Article Contributed by gratefulweb | Published on Wednesday, April 3, 2024

Jazz guitarist Stanley Jordan, a Princeton alumnus best known for the virtuosity of his innovative two-hand touch technique, recalls his lesser-known past at the cutting edge of computer music in the 1970s and 80s, in a new podcast released today by the Princeton University School of Engineering and Applied Science. The podcast, available at this link, is also being released with the support of the Princeton University Department of Music.

“Composers & Computers” Season 2 explores the story of the best-known touring artist to have come through Princeton’s pioneering computer music program. The program was created as an interdisciplinary venture of Princeton’s music department and engineering school. It generated consequential digital music synthesis tools, which made possible the sound-generation technology we take for granted today.

Stanley Jordan - 1981 alumnus

That reputation attracted Jordan to Princeton, where he got to study with well-known computer musicians like Paul Lansky, as well as electronic music innovator and adventurous composer Milton Babbitt. Jordan graduated from Princeton in 1981 with an undergraduate degree in music.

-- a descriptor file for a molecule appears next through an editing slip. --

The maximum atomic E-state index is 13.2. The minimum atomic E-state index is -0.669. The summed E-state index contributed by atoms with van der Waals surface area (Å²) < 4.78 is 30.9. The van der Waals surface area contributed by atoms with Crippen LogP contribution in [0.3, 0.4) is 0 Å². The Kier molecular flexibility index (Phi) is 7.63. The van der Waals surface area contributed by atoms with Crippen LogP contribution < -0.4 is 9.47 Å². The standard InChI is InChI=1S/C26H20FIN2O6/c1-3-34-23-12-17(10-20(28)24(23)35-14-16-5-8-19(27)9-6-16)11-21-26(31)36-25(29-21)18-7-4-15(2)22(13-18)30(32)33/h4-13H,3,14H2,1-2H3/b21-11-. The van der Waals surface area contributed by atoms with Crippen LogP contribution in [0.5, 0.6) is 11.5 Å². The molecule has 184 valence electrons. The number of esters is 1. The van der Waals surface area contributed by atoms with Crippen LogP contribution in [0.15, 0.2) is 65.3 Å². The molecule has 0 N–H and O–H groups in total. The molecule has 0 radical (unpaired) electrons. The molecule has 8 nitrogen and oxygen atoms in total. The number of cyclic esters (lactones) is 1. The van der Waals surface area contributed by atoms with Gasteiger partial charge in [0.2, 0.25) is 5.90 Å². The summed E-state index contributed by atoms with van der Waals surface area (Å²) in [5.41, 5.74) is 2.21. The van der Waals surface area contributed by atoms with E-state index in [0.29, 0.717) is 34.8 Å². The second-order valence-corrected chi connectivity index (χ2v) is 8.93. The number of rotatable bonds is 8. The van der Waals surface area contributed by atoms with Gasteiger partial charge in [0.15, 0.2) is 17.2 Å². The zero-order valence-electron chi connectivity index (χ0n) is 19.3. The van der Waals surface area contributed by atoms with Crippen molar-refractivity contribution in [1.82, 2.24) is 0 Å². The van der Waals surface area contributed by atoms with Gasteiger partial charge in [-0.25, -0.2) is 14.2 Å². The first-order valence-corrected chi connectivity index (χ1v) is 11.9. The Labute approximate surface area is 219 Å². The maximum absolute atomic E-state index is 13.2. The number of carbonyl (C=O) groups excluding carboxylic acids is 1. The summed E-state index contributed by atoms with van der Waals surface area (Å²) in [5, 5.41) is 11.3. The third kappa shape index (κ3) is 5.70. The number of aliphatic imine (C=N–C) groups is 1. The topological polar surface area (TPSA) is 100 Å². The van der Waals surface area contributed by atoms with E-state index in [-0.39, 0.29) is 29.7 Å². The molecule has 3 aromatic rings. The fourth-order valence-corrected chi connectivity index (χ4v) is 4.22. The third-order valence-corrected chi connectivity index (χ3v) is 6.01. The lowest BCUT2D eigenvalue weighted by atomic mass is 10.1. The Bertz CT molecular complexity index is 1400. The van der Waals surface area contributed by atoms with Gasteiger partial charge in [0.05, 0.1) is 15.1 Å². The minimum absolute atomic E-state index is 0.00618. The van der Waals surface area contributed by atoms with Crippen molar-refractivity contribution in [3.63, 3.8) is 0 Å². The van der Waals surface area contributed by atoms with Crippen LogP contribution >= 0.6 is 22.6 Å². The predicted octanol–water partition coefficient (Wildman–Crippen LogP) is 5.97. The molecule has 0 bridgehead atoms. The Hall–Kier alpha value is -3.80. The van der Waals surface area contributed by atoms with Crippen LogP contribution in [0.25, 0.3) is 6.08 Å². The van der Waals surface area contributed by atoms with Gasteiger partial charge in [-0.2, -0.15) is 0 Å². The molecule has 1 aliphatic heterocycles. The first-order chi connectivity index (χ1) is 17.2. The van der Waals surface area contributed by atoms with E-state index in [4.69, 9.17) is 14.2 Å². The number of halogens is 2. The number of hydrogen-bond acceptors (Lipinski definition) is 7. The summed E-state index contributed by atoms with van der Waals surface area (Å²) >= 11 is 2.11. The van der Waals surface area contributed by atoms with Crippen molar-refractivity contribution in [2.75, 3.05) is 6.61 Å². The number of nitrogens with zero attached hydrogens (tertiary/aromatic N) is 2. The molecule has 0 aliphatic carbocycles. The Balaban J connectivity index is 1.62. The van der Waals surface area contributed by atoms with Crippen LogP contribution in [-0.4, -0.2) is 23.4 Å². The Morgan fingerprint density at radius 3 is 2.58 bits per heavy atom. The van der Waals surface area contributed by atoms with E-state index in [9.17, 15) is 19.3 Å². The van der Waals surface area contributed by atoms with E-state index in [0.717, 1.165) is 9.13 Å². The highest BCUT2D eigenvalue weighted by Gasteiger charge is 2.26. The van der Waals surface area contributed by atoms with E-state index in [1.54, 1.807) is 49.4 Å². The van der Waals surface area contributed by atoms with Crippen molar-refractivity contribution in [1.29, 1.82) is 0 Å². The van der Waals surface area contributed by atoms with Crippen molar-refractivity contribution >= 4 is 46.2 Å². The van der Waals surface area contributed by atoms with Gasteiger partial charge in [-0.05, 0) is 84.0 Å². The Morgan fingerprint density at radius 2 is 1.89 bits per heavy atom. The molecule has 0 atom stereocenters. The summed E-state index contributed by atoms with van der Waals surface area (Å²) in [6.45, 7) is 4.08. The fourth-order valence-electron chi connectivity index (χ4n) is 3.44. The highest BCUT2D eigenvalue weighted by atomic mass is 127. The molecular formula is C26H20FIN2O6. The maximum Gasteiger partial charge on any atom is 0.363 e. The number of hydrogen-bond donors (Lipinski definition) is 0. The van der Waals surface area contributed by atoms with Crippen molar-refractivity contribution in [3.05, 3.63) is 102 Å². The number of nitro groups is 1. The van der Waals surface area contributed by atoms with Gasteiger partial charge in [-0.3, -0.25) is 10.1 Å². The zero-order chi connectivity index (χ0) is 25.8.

Jordan tells the story of his late nights creating his computer compositions in his dorm room, but being unable to hear them in real time. After having his punch cards processed into digital tape at the campus computer center, he wandered over to a sub-basement lab in the Engineering Quadrangle, where a digital-to-analog converter finally revealed his composition’s sound – which inevitably included an error, forcing him to start over.

“The idea was so thrilling for me, because I had this sound in my head, and I knew that if I could just get the right numbers, create the right code, I knew there was a way to realize that sound,” Jordan said. “So I didn’t mind trudging through the snow at midnight. I think sometimes when something is challenging, I think it’s more meaningful.”

The four-part podcast season premieres on March 19, with new episodes released for each of the next three Wednesdays. It’s filled with samples of Jordan’s music. Although none of his computer music from that era survives today, Jordan had some notes from one piece. He spent more than 50 hours recreating that piece, “Haydn Seek,” exclusively for this podcast. It will be played in Episode 3.
Episode four will feature an interview with 98-year-old Bethany Beardslee, the soprano who worked with Babbitt to create some of his most enduring compositions. She is also the widow of computer music pioneer and Princeton alumnus and faculty member Godfrey Winham. Their son, Chris, appears on the episode as well.